This WWII 101st Airborne vet celebrated his 100th birthday with a jump fest
On June 6, 1944, the free men of the world joined together to liberate Europe from the clutches of Hitler. One of these men was 23-year-old Jim "Pee Wee" Martin. A paratrooper in G Company, 3rd Battalion, 506th Parachute Infantry Regiment, Martin was one of the original 101st Airborne troopers who went through jump school at Camp Toccoa, Georgia. It was during his airborne training that Martin received the nickname "Pee Wee" for his small stature. He went on to fight with the Screaming Eagles in Normandy, Operation Market Garden, and the Battle of the Bulge. During WWII, he earned the Purple Heart and the Bronze Star. In April 2021, Martin celebrated his 100th birthday with a massive jump fest near his hometown of Xenia, Ohio.
One of the last surviving "Toccoa Men", Martin's birthday is April 29. To facilitate the festivities, his birthday celebration was held over the weekend from April 23-25. Distinguished guests in attendance included Ohio Governor Mike DeWine and Command Sgt. Maj. Kevin Engler of the 2nd Battalion, 506th Infantry Regiment. Other 101st Airborne veterans, all of whom are over 90, showed up to celebrate their brother in arms' birthday.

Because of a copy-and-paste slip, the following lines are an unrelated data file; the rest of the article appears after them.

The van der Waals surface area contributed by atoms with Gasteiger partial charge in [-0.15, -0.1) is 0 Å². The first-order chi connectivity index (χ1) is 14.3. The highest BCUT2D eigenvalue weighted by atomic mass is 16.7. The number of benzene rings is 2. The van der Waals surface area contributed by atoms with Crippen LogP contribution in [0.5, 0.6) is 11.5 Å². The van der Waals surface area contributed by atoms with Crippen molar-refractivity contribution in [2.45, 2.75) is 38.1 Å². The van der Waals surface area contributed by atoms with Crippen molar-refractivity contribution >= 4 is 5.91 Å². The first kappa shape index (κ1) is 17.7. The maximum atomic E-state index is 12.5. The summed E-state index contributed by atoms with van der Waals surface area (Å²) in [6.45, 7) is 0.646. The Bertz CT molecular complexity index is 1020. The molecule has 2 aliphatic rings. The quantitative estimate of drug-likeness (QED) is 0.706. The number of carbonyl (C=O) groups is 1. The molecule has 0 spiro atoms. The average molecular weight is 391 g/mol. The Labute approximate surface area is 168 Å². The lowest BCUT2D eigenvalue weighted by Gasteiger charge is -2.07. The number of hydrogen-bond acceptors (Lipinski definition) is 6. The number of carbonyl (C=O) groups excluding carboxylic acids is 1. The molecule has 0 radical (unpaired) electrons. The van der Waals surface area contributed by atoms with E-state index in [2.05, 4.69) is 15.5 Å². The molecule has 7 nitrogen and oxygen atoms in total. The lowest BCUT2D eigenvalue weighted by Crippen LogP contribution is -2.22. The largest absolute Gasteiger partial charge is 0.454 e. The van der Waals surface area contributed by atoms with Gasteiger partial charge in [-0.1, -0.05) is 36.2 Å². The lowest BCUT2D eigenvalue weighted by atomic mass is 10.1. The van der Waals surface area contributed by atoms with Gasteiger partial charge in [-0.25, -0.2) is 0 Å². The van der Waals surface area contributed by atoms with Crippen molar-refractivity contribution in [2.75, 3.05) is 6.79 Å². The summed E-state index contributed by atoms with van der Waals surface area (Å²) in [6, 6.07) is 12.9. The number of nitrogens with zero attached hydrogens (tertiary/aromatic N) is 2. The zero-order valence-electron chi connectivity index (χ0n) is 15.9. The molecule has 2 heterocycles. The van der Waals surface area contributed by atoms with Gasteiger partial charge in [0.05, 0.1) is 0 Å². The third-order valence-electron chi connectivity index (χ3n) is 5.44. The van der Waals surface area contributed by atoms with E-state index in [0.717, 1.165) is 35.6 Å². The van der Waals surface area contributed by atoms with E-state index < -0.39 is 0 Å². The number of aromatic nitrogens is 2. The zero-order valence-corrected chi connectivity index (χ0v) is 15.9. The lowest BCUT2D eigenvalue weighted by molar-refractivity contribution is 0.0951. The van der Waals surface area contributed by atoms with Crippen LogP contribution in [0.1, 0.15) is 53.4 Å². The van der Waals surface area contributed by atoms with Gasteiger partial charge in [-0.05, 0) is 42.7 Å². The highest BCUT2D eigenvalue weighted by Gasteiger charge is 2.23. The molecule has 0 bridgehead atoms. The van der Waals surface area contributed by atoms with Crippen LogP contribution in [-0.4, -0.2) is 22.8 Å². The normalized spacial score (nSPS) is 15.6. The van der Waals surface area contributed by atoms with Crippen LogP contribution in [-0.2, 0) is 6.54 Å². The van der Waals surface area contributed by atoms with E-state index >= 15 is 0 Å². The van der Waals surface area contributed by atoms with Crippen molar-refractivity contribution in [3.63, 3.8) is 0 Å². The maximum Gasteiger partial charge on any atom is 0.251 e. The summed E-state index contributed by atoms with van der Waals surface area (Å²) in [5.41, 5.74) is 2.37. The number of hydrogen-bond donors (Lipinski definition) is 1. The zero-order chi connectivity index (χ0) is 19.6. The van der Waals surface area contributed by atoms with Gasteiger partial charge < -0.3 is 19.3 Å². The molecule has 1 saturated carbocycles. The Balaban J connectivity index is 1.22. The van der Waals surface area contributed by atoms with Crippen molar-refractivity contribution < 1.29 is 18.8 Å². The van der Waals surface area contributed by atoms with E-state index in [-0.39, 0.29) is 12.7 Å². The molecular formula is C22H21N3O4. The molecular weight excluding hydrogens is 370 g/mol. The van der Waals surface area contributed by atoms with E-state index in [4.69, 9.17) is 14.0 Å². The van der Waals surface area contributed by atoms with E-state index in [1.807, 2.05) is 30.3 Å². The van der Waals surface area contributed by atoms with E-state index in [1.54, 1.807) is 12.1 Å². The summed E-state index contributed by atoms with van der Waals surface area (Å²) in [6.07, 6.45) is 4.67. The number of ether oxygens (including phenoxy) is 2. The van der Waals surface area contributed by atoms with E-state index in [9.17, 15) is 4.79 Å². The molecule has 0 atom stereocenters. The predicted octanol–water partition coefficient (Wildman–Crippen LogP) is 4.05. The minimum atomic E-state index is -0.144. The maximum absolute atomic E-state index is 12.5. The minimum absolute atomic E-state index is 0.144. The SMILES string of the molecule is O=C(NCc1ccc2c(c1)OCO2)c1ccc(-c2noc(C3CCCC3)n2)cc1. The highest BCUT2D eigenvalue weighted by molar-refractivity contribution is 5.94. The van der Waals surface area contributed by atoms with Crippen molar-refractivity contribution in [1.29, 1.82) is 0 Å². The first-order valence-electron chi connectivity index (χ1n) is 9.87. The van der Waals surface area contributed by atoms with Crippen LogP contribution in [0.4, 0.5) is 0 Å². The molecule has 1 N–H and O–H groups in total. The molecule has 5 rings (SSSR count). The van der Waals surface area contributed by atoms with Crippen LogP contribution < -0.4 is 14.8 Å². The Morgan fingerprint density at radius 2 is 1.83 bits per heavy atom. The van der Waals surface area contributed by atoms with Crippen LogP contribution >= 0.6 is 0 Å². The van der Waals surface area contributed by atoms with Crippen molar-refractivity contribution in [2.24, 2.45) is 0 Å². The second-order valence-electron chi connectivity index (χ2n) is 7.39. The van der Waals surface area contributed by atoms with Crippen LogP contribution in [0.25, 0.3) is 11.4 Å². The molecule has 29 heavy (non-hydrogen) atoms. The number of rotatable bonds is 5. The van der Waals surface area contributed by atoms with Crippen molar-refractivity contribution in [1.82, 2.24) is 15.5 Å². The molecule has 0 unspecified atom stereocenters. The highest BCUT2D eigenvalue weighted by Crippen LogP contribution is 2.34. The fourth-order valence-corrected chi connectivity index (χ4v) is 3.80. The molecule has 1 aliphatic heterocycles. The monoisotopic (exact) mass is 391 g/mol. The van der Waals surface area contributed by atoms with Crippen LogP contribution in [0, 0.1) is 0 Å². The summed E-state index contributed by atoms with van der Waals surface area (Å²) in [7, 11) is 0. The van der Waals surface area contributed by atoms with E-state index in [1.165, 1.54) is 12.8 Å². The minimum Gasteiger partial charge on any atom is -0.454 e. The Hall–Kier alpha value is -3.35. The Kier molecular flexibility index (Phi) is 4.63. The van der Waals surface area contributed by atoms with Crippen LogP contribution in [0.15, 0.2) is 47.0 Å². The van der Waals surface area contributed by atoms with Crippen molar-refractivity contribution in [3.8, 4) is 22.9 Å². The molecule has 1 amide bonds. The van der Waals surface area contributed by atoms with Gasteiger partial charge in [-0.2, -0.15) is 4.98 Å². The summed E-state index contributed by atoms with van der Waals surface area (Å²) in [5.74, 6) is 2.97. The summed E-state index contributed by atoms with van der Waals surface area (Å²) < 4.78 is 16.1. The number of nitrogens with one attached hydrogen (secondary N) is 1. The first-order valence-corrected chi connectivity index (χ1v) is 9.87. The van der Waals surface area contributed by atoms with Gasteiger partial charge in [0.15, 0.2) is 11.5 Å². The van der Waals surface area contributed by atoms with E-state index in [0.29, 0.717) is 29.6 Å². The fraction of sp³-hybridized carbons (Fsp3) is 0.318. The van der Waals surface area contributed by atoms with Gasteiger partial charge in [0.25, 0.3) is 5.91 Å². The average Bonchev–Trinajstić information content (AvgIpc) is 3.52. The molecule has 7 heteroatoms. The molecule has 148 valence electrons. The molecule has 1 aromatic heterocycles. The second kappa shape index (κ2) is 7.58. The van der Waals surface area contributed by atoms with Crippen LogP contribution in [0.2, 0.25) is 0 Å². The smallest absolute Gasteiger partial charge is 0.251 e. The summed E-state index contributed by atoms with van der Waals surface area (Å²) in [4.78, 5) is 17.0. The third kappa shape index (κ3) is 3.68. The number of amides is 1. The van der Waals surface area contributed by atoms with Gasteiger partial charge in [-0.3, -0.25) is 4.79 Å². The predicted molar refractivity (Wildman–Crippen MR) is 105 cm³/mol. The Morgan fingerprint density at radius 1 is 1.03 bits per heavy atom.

The Commemorative Air Force also supported the festivities with restored WWII planes. Using two Douglas C-47 Skytrains and a C-53 Skytrooper, the CAF conducted a flyover and mass parachute drop with reenactors on all three days. After the main drop, tandem parachuting was opened to the public as well.
On the evening of April 24, Martin was presented with multiple gifts and awards. Notably, the city of Xenia declared April 29 as Jim "Pee Wee" Martin Day in honor of his WWII service. Martin also served as an advisor on Band of Brothers, the HBO miniseries that made the 101st Airborne a household name.
Despite the weekend of festivities dedicated to him, Martin remains humble. He places emphasis on the achievements of his unit. "The Airborne, that patch got you any place you wanted to go and you didn’t have to lie or anything like that," Martin said. "All you had to do is see that patch and people knew what you’d been doing. I’m very proud of the service that we did, and it’s not an individual thing about me; it’s what the unit did. I don’t go off of individuals."
Martin also shared words of wisdom with the new generation of 101st troopers. "My advice is go in there, work hard, do everything right, don’t make any missteps, and remember this: all of us older guys are looking to you."